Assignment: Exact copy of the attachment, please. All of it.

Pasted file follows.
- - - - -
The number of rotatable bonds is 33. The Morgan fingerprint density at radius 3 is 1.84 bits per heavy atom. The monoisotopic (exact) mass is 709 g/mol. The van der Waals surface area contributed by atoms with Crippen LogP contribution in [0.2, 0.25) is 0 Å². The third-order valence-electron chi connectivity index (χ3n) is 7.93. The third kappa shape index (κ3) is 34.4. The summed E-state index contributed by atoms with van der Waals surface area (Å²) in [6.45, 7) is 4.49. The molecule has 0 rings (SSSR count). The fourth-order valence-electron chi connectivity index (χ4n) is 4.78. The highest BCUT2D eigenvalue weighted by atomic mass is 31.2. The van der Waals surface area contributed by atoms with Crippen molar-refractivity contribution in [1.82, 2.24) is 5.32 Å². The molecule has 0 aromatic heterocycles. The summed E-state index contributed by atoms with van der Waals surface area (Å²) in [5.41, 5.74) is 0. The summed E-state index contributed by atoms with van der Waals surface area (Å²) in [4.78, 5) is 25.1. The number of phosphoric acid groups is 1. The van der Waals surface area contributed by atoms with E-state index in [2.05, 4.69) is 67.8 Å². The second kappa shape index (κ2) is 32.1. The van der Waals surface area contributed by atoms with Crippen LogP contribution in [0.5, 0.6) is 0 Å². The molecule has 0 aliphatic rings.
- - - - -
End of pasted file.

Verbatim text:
The number of rotatable bonds is 33. The Morgan fingerprint density at radius 3 is 1.84 bits per heavy atom. The monoisotopic (exact) mass is 709 g/mol. The van der Waals surface area contributed by atoms with Crippen LogP contribution in [0.2, 0.25) is 0 Å². The third-order valence-electron chi connectivity index (χ3n) is 7.93. The third kappa shape index (κ3) is 34.4. The summed E-state index contributed by atoms with van der Waals surface area (Å²) in [6.45, 7) is 4.49. The molecule has 0 rings (SSSR count). The fourth-order valence-electron chi connectivity index (χ4n) is 4.78. The highest BCUT2D eigenvalue weighted by atomic mass is 31.2. The van der Waals surface area contributed by atoms with Crippen molar-refractivity contribution in [1.82, 2.24) is 5.32 Å². The molecule has 0 aromatic heterocycles. The summed E-state index contributed by atoms with van der Waals surface area (Å²) in [5.41, 5.74) is 0. The summed E-state index contributed by atoms with van der Waals surface area (Å²) in [4.78, 5) is 25.1. The number of phosphoric acid groups is 1. The van der Waals surface area contributed by atoms with E-state index in [2.05, 4.69) is 67.8 Å². The second kappa shape index (κ2) is 32.1. The van der Waals surface area contributed by atoms with Crippen LogP contribution in [0.5, 0.6) is 0 Å². The molecule has 0 aliphatic rings.